(Bloomberg) – Rep. Tim Bishop, D-N.Y. – one of the most vulnerable House Democrats seeking re-election this year — said he’s embracing the Patient Protection and Affordable Care Act (PPACA) even though Republicans want to use his support for “Obamacare” against him.
“There’s a lot that suggests that this bill is a pretty damn good idea,” Bishop said today at a meeting with Bloomberg News editors and reporters in New York.
Bishop, 63, is among 18 House Democrats most at risk of being unseated by Republicans in November’s elections, according to the Rothenberg Political Report, a group that analyzes campaigns. The Republican political strategy has revolved around attacking Democrats over PPACA.
Bishop has been targeted by the National Republican Congressional Committee, the group in charge of its party’s House campaigns. The committee said in a news release that Bishop “will continue to fall in line with Democratic leadership and support Obamacare even though it is hurting New York families.”
Bishop said that with more than 8 million Americans signing up for coverage through the PPACA exchange system, exceeding estimates, PPACA will shed its “growing pains” and won’t be a liability.
“It’s not the silver bullet they thought it would be,” Bishop said of the Republicans.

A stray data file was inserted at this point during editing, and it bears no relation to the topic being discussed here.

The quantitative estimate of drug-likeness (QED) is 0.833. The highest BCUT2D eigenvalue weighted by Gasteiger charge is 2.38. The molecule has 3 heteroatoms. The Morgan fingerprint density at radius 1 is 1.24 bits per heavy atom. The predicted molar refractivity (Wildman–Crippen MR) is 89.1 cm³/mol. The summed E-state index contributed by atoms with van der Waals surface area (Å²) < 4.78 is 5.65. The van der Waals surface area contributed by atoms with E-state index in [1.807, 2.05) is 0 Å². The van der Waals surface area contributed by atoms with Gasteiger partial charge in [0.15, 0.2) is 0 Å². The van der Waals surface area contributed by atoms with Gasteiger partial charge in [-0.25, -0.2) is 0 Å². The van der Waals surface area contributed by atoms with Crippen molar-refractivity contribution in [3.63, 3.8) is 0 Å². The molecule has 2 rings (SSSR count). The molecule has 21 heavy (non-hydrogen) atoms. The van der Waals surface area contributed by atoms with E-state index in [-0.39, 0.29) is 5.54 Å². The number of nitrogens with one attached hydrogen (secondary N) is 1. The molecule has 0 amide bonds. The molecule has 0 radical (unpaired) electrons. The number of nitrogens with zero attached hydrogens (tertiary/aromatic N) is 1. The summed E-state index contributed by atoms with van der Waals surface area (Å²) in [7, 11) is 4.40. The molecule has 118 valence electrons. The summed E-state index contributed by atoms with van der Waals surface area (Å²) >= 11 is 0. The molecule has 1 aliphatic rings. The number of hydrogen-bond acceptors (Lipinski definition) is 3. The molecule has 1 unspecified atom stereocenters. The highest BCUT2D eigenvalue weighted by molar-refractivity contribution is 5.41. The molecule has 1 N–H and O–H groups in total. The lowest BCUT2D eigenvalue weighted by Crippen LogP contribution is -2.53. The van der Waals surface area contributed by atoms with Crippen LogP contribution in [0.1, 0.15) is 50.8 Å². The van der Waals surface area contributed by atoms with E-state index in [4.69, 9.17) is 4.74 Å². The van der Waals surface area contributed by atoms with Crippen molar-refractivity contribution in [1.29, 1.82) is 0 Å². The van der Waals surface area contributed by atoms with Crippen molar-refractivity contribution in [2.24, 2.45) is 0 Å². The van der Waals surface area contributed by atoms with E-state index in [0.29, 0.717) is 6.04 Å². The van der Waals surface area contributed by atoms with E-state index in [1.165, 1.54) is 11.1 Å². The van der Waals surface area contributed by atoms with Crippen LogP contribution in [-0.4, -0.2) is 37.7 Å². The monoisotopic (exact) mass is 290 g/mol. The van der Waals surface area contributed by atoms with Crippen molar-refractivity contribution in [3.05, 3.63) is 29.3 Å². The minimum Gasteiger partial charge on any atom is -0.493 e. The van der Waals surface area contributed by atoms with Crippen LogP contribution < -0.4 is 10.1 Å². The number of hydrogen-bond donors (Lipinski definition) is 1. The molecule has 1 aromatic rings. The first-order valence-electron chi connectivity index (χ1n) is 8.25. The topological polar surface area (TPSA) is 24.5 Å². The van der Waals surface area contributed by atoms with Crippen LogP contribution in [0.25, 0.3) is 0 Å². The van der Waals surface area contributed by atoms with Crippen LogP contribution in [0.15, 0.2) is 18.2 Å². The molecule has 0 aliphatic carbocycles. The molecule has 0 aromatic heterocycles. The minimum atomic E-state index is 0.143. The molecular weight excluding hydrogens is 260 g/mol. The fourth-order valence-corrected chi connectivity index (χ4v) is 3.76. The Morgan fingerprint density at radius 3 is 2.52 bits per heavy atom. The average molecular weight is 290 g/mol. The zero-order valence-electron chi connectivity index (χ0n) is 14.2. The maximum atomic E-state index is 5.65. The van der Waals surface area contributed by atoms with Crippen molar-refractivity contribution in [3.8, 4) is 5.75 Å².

Bishop, who first won his House seat in 2002, was re-elected in 2012 with 52 percent of the vote. He almost lost in 2010, as Republicans gained 63 seats nationwide and won the chamber majority they still maintain. Bishop survived a prolonged recount that year to win by just a few hundred votes out of more than 194,000 cast.
Bishop’s district is in eastern Long Island, which includes the Hamptons, a popular seaside vacation spot that includes some of the nation’s most expensive properties. Obama won the district in 2012 by 1 percentage point.
Republicans Lee Zeldin, a state senator, and former U.S. Securities and Exchange Commission prosecutor George Demos are seeking their party’s nomination in a June 24 primary to run against Bishop in the general election.